Acne is a common trial of adolescence. There are many approaches to the management of acne. Mine focuses on good skin care habits. It's not particularly expensive or fast, but it is effective and fulfilling. When a teen learns good skin care, it is a habit that serves them for life.
When a teen comes to me with concerns about acne, the first thing I do is ask what they are currently doing for skin care. I also ask how much their acne bothers them. Then, I share what I have learned about good skin care. It starts with washing. I recommend you wash your face with a non-soap cleanser. There are hundreds on the market. Pick one you like and use it twice daily. Washing removes a large portion of the dirt and oil from your skin. However, it doesn't get it all. Adding a toner helps tremendously. Witch hazel is a toner that has been around for ages, is inexpensive and works very well. Put some on a cotton ball and use that on your freshly washed face. The toner also helps keep pores small. Then, even for the young, oily skin of a teen, hydrate with a lotion or cream.
This is a 3 step process. Wash, then tone, and finally hydrate. These 3 steps need to be done twice a day, every day. If your teen does this for 3-4 months, most will see a dramatic improvement in their acne. It is that simple. This works very well for the common acne that consists of open comedones (pimples) and closed comedones (black heads). For individuals with cystic acne, I recommend getting a Dermatologist involved. Salicylic acid is a component of many acne washes and lotions. It helps reduce the redness and swelling associated with closed comedones. This can be used daily. There are many masks that help draw out open comedones. These are best used only once a week.
If your teen has followed these recommendations for 4 months or more and still has significant acne (or acne that bothers him or her), then adding benzoyl peroxide can be quite beneficial. Benzoyl peroxide comes in many forms. It is only effective an a form that is left on your skin. I recommend a gel, cream or lotion form of benzoyl peroxide. This can be used once or twice daily, but benzoyl peroxide should be left on the skin for at least 8 hours. I don't recommend using a benzoyl peroxide wash, as this will not be left on the skin. Also, remember, this is a peroxide. It can bleach towels and pillow cases if not used sparingly, rubbed in well, or not rinsed off your hands.
If your teen continues to have concerns about acne after using these steps, then talk with your pediatrician. A referral to a Dermatologist may be in order. While this problem may not be life threatening or chronic, acne can effect your teen's self esteem and warrants attention.
~Dr Nan N~
Last updated 9 months ago
This past weekend, we had "feels like" temperatures of 103 degrees. Rumor has it, temperatures were even warmer on Monday. It doesn't look like this is going to go away before the dog days of August.
I spent Sunday sitting outdoors at a local sporting event. A 21 year old young man who was a member of our party developed signs of heat exhaustion after 2 hours. He had headache, fatigue and muscle cramps. Even though I am much older, I didn't start feeling the effects of the heat until I had been out for 4-5 hours. I was tired, and starting to fall asleep in my chair. Okay, I was also starting to get irritable. However, I was drinking 12 oz of water (and other fluids) every hour, and I may be in better shape than the young man.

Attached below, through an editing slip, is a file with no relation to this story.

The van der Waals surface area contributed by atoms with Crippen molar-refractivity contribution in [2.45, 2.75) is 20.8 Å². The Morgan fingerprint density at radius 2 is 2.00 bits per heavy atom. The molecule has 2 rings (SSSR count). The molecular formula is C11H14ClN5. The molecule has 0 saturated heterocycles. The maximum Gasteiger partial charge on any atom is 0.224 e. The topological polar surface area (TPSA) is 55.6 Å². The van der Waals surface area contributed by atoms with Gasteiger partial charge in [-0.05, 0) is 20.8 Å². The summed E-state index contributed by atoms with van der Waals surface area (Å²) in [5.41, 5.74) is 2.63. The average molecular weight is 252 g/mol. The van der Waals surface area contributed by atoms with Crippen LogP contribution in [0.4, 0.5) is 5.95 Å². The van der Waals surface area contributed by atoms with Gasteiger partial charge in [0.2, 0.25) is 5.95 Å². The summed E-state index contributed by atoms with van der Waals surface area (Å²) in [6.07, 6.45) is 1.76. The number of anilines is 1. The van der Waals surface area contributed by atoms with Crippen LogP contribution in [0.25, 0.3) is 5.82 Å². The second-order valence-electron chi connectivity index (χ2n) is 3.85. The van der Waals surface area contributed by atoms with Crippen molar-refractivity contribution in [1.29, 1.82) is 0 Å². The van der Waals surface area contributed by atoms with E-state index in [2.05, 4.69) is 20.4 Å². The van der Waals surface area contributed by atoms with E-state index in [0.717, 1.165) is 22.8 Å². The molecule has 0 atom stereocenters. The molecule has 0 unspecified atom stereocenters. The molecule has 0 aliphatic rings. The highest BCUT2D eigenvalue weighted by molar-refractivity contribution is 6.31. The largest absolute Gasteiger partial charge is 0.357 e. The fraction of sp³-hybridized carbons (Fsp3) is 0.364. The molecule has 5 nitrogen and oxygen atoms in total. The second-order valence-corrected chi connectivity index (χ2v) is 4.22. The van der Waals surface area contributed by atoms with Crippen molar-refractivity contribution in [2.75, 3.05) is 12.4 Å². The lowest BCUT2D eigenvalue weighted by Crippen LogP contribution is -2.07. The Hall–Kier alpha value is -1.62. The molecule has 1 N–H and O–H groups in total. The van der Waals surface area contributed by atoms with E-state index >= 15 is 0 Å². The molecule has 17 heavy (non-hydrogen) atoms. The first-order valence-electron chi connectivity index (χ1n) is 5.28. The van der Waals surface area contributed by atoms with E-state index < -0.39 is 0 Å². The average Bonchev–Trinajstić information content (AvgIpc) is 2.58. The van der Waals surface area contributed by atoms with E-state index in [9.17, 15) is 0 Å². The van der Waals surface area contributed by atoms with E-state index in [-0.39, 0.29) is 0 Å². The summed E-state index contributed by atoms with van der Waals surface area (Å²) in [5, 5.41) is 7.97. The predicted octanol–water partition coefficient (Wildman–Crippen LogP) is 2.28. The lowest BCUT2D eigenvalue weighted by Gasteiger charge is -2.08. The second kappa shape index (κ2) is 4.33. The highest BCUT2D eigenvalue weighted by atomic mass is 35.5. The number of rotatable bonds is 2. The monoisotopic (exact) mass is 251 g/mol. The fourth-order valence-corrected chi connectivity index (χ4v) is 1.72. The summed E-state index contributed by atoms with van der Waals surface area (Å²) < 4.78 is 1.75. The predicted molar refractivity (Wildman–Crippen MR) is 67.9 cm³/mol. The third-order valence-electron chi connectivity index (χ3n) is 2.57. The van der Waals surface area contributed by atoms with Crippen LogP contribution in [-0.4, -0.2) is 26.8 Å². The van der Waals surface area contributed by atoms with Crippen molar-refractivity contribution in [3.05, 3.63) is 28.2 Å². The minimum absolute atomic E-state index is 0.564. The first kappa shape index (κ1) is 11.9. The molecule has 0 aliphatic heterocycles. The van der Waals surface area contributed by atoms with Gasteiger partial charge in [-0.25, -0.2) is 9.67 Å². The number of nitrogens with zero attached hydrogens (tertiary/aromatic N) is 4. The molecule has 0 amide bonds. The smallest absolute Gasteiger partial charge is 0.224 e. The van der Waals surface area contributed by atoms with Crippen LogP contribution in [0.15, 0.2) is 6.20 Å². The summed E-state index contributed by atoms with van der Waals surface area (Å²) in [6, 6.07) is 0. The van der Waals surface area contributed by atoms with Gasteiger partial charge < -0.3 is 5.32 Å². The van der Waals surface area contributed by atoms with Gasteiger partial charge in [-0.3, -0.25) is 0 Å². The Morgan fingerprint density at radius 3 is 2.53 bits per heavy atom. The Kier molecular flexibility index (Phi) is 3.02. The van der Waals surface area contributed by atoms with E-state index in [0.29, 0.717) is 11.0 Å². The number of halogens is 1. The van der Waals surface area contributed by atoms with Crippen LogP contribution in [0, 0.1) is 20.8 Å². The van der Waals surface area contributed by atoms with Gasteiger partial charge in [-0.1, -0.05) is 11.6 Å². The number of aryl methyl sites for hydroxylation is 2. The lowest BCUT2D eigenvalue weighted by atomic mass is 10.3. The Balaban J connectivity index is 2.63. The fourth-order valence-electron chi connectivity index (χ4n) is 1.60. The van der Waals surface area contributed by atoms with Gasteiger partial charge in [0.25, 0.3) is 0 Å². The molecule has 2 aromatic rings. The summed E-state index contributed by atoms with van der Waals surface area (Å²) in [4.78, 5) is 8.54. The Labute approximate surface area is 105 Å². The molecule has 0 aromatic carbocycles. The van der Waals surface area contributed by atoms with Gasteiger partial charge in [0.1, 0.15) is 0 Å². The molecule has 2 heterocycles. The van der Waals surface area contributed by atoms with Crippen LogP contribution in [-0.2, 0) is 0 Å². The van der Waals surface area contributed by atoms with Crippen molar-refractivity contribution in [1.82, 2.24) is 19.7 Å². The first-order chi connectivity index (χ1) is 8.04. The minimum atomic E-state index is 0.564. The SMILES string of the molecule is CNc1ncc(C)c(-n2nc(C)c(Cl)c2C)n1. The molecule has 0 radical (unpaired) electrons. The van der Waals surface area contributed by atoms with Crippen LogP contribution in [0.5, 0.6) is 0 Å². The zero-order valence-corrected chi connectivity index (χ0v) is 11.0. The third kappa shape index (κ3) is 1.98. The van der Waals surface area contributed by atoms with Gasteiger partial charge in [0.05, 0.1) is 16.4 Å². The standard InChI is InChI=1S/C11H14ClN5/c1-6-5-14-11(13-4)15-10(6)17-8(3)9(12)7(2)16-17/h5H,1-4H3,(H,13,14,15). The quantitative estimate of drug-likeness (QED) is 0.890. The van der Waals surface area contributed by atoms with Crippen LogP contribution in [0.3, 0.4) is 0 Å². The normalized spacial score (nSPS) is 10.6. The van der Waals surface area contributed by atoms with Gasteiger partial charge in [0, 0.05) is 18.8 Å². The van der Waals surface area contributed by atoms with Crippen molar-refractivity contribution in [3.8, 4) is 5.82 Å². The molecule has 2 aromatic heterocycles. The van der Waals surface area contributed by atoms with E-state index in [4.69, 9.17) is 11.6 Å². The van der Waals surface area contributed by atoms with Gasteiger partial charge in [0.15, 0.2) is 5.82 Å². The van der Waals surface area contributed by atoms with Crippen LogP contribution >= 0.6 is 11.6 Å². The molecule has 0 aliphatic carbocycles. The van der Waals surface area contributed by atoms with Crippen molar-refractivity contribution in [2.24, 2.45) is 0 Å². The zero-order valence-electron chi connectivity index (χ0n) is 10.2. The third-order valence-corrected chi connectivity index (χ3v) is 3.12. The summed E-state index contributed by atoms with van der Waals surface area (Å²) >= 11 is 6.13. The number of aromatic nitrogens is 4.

This weather can be particularly dangerous for athletes who are practicing outdoors. We need to keep this in mind as we send our youngsters off to sports camps. Heatstroke is dangerous and can kill. Heat exhaustion is the early stage of heatstroke. Risk factors for heatstroke are dehydration, fatigue, poor fitness and lack of acclimatization to the weather. Once the temperature is over 98 degrees (and humidity is over 55%), children should rest 5-10 minutes after every 25-30 minutes of activity. I strongly recommend encouraging them to drink water during these breaks.
Your children may not get heatstroke if they are swimming. However, they can still get dehydrated. This puts them at risk for developing heatstroke during later activities. It is easy to forget this risk, since they are wet and less hot while in the pool. They have less evaporative water loss through their skin, but their bodies still use more water than on a cool day. Also, they are exercising in that water, even when they are just playing. Have them stop hourly for something to drink.
Football seems to have the highest risk of heatstroke, with 27 deaths over the last 10 years. Much of that increase in risk is due to their need to wear protective equipment. If temperatures are over 98 degrees and the humidity is over 55%, these kids should be in only shorts and t-shirts with helmet and shoulder pads. As the humidity rises over 80%, they should remove all safety equipment to continue activity. This also means they have to alter their activity, as they are not wearing safety equipment. There are differing recommendations about when to stop activity, with some references saying you don't need to stop until humidity is 100%. I wouldn't wait that long.
If a child or teen is having headaches or muscle cramps, these could be signs of heatstroke. Move the individual to a cool place and give plenty of fluids. Water is best. Juice can also help, but avoid caffeinated beverages. This is one of the few times when I recommend a sports drink with electrolytes. (However, the majority of their fluid intake should be water). If their body temperature is 102 degrees or more, immerse them in cold water (and consider calling 911). A great way to do this is with a plastic wading pool, ice and lots of water. You want to immerse the person in cold water, except for their face. Nausea, vomiting and dizziness can also be signs of heatstroke. If the child is also dehydrated, they may have difficulty sweating. The skin will be red, hot and dry. If the person has rapid breathing, a rapid pulse, seems confused, disoriented or is hallucinating, call 911 while you are cooling them in the wading pool.
Let's keep our kids safe while they enjoy the activities they love!
Dr Nan N
May your day bring you delight and the eyes of a child.